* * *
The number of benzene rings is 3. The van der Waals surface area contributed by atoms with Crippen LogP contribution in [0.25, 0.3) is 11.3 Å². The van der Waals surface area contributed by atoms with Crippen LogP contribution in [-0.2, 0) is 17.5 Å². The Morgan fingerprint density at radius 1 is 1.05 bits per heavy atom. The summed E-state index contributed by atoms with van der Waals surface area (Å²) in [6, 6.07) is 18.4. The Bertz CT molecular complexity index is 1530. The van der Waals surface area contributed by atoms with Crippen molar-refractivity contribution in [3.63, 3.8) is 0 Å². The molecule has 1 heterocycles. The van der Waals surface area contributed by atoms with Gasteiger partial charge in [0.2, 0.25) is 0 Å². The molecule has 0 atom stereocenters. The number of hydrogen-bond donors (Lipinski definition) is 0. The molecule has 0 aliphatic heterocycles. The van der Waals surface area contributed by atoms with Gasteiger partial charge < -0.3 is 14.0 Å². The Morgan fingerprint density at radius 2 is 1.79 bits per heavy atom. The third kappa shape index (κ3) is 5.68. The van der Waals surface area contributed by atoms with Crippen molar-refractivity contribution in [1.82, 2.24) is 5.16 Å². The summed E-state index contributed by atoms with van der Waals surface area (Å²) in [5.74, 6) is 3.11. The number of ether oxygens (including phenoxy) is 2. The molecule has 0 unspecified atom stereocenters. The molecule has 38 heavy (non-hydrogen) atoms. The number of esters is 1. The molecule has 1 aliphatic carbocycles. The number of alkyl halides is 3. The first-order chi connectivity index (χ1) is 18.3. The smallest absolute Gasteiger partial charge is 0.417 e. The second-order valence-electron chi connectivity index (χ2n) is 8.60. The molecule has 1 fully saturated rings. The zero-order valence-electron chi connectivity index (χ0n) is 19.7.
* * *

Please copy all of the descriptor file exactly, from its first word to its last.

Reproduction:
The number of benzene rings is 3. The van der Waals surface area contributed by atoms with Crippen LogP contribution in [0.25, 0.3) is 11.3 Å². The van der Waals surface area contributed by atoms with Crippen LogP contribution in [-0.2, 0) is 17.5 Å². The Morgan fingerprint density at radius 1 is 1.05 bits per heavy atom. The summed E-state index contributed by atoms with van der Waals surface area (Å²) in [6, 6.07) is 18.4. The Bertz CT molecular complexity index is 1530. The van der Waals surface area contributed by atoms with Crippen molar-refractivity contribution in [3.63, 3.8) is 0 Å². The molecule has 1 heterocycles. The van der Waals surface area contributed by atoms with Gasteiger partial charge in [0.2, 0.25) is 0 Å². The molecule has 0 atom stereocenters. The number of hydrogen-bond donors (Lipinski definition) is 0. The molecule has 0 aliphatic heterocycles. The van der Waals surface area contributed by atoms with Gasteiger partial charge < -0.3 is 14.0 Å². The Morgan fingerprint density at radius 2 is 1.79 bits per heavy atom. The third kappa shape index (κ3) is 5.68. The van der Waals surface area contributed by atoms with Crippen molar-refractivity contribution in [1.82, 2.24) is 5.16 Å². The summed E-state index contributed by atoms with van der Waals surface area (Å²) in [5.74, 6) is 3.11. The number of ether oxygens (including phenoxy) is 2. The molecule has 0 unspecified atom stereocenters. The molecule has 38 heavy (non-hydrogen) atoms. The number of esters is 1. The molecule has 1 aliphatic carbocycles. The number of alkyl halides is 3. The first-order chi connectivity index (χ1) is 18.3. The smallest absolute Gasteiger partial charge is 0.417 e. The second-order valence-electron chi connectivity index (χ2n) is 8.60. The molecule has 1 fully saturated rings. The zero-order valence-electron chi connectivity index (χ0n) is 19.7.